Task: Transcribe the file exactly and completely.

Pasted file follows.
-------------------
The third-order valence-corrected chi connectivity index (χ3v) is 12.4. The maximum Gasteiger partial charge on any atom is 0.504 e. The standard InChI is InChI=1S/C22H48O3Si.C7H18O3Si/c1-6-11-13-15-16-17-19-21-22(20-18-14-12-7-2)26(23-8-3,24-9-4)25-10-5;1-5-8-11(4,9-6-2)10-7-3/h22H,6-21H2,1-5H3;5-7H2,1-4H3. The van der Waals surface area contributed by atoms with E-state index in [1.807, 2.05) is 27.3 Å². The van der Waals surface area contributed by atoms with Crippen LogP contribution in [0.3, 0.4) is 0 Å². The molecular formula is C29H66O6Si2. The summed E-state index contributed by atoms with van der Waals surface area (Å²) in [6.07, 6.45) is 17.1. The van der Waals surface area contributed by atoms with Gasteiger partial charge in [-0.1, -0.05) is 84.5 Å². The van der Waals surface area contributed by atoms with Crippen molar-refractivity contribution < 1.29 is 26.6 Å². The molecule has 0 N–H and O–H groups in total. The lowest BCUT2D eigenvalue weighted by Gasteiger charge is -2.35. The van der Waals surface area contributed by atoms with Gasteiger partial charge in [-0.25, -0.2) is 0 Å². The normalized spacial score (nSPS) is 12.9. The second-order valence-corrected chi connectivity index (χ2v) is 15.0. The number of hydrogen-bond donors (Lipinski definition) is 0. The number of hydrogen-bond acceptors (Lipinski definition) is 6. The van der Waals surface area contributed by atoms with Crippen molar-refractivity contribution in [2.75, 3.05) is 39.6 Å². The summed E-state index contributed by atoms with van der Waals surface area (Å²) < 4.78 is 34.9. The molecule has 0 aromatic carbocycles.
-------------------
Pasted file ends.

The third-order valence-corrected chi connectivity index (χ3v) is 12.4. The maximum Gasteiger partial charge on any atom is 0.504 e. The standard InChI is InChI=1S/C22H48O3Si.C7H18O3Si/c1-6-11-13-15-16-17-19-21-22(20-18-14-12-7-2)26(23-8-3,24-9-4)25-10-5;1-5-8-11(4,9-6-2)10-7-3/h22H,6-21H2,1-5H3;5-7H2,1-4H3. The van der Waals surface area contributed by atoms with E-state index in [1.807, 2.05) is 27.3 Å². The van der Waals surface area contributed by atoms with Crippen LogP contribution in [0.3, 0.4) is 0 Å². The molecular formula is C29H66O6Si2. The summed E-state index contributed by atoms with van der Waals surface area (Å²) in [6.07, 6.45) is 17.1. The van der Waals surface area contributed by atoms with Gasteiger partial charge in [-0.1, -0.05) is 84.5 Å². The van der Waals surface area contributed by atoms with Crippen molar-refractivity contribution < 1.29 is 26.6 Å². The molecule has 0 N–H and O–H groups in total. The lowest BCUT2D eigenvalue weighted by Gasteiger charge is -2.35. The van der Waals surface area contributed by atoms with Gasteiger partial charge in [-0.25, -0.2) is 0 Å². The normalized spacial score (nSPS) is 12.9. The second-order valence-corrected chi connectivity index (χ2v) is 15.0. The number of hydrogen-bond donors (Lipinski definition) is 0. The number of hydrogen-bond acceptors (Lipinski definition) is 6. The van der Waals surface area contributed by atoms with Crippen molar-refractivity contribution in [2.75, 3.05) is 39.6 Å². The summed E-state index contributed by atoms with van der Waals surface area (Å²) < 4.78 is 34.9. The molecule has 0 aromatic carbocycles.